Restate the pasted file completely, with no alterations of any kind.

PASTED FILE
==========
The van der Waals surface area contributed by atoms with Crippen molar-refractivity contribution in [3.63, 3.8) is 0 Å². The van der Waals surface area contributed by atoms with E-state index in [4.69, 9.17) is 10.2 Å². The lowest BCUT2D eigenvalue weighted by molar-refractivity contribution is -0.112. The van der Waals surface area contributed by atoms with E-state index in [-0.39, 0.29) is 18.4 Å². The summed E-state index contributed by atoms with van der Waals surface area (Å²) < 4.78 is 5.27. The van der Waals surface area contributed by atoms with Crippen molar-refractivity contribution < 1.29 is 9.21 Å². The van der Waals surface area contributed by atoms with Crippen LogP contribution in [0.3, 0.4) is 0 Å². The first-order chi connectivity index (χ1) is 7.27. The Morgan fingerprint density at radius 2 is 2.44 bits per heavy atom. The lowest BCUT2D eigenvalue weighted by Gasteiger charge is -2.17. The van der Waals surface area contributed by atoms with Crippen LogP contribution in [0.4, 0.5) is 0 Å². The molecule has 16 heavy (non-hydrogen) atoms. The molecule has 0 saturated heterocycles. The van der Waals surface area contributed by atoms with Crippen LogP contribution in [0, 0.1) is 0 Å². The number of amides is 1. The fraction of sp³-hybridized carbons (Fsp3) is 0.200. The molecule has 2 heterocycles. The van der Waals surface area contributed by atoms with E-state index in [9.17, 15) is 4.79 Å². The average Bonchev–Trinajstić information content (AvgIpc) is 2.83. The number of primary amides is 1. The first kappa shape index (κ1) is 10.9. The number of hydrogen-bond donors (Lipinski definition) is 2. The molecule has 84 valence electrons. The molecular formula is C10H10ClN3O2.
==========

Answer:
The van der Waals surface area contributed by atoms with Crippen molar-refractivity contribution in [3.63, 3.8) is 0 Å². The van der Waals surface area contributed by atoms with E-state index in [4.69, 9.17) is 10.2 Å². The lowest BCUT2D eigenvalue weighted by molar-refractivity contribution is -0.112. The van der Waals surface area contributed by atoms with E-state index in [-0.39, 0.29) is 18.4 Å². The summed E-state index contributed by atoms with van der Waals surface area (Å²) < 4.78 is 5.27. The van der Waals surface area contributed by atoms with Crippen molar-refractivity contribution < 1.29 is 9.21 Å². The van der Waals surface area contributed by atoms with Crippen LogP contribution in [0.3, 0.4) is 0 Å². The first-order chi connectivity index (χ1) is 7.27. The Morgan fingerprint density at radius 2 is 2.44 bits per heavy atom. The lowest BCUT2D eigenvalue weighted by Gasteiger charge is -2.17. The van der Waals surface area contributed by atoms with Crippen LogP contribution in [0.4, 0.5) is 0 Å². The molecule has 16 heavy (non-hydrogen) atoms. The molecule has 0 saturated heterocycles. The van der Waals surface area contributed by atoms with Crippen LogP contribution in [0, 0.1) is 0 Å². The number of amides is 1. The fraction of sp³-hybridized carbons (Fsp3) is 0.200. The molecule has 2 heterocycles. The van der Waals surface area contributed by atoms with E-state index in [9.17, 15) is 4.79 Å². The average Bonchev–Trinajstić information content (AvgIpc) is 2.83. The number of primary amides is 1. The first kappa shape index (κ1) is 10.9. The number of hydrogen-bond donors (Lipinski definition) is 2. The molecule has 84 valence electrons. The molecular formula is C10H10ClN3O2.